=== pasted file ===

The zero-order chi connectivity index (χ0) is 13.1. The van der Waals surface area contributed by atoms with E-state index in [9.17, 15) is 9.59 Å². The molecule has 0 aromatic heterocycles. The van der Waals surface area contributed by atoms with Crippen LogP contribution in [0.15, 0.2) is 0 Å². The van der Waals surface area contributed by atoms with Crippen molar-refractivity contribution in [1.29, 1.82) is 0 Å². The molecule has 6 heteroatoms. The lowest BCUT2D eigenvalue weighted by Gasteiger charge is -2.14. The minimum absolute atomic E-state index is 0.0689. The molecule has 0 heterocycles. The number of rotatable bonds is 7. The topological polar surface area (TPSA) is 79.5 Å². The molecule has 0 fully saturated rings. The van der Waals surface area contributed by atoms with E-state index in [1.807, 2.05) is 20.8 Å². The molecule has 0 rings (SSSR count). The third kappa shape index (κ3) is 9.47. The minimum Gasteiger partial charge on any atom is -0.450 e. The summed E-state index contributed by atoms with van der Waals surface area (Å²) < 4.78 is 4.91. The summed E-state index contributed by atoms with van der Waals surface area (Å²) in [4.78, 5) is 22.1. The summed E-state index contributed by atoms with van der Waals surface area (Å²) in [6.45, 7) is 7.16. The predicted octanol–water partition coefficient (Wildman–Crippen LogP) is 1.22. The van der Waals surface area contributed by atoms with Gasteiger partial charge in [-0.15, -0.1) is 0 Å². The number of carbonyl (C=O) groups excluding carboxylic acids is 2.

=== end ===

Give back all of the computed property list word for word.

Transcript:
The zero-order chi connectivity index (χ0) is 13.1. The van der Waals surface area contributed by atoms with E-state index in [9.17, 15) is 9.59 Å². The molecule has 0 aromatic heterocycles. The van der Waals surface area contributed by atoms with Crippen LogP contribution in [0.15, 0.2) is 0 Å². The van der Waals surface area contributed by atoms with Crippen molar-refractivity contribution in [1.29, 1.82) is 0 Å². The molecule has 6 heteroatoms. The lowest BCUT2D eigenvalue weighted by Gasteiger charge is -2.14. The minimum absolute atomic E-state index is 0.0689. The molecule has 0 heterocycles. The number of rotatable bonds is 7. The topological polar surface area (TPSA) is 79.5 Å². The molecule has 0 fully saturated rings. The van der Waals surface area contributed by atoms with E-state index in [1.807, 2.05) is 20.8 Å². The molecule has 0 rings (SSSR count). The third kappa shape index (κ3) is 9.47. The minimum Gasteiger partial charge on any atom is -0.450 e. The summed E-state index contributed by atoms with van der Waals surface area (Å²) < 4.78 is 4.91. The summed E-state index contributed by atoms with van der Waals surface area (Å²) in [4.78, 5) is 22.1. The summed E-state index contributed by atoms with van der Waals surface area (Å²) in [6.45, 7) is 7.16. The predicted octanol–water partition coefficient (Wildman–Crippen LogP) is 1.22. The van der Waals surface area contributed by atoms with Gasteiger partial charge in [-0.15, -0.1) is 0 Å². The number of carbonyl (C=O) groups excluding carboxylic acids is 2.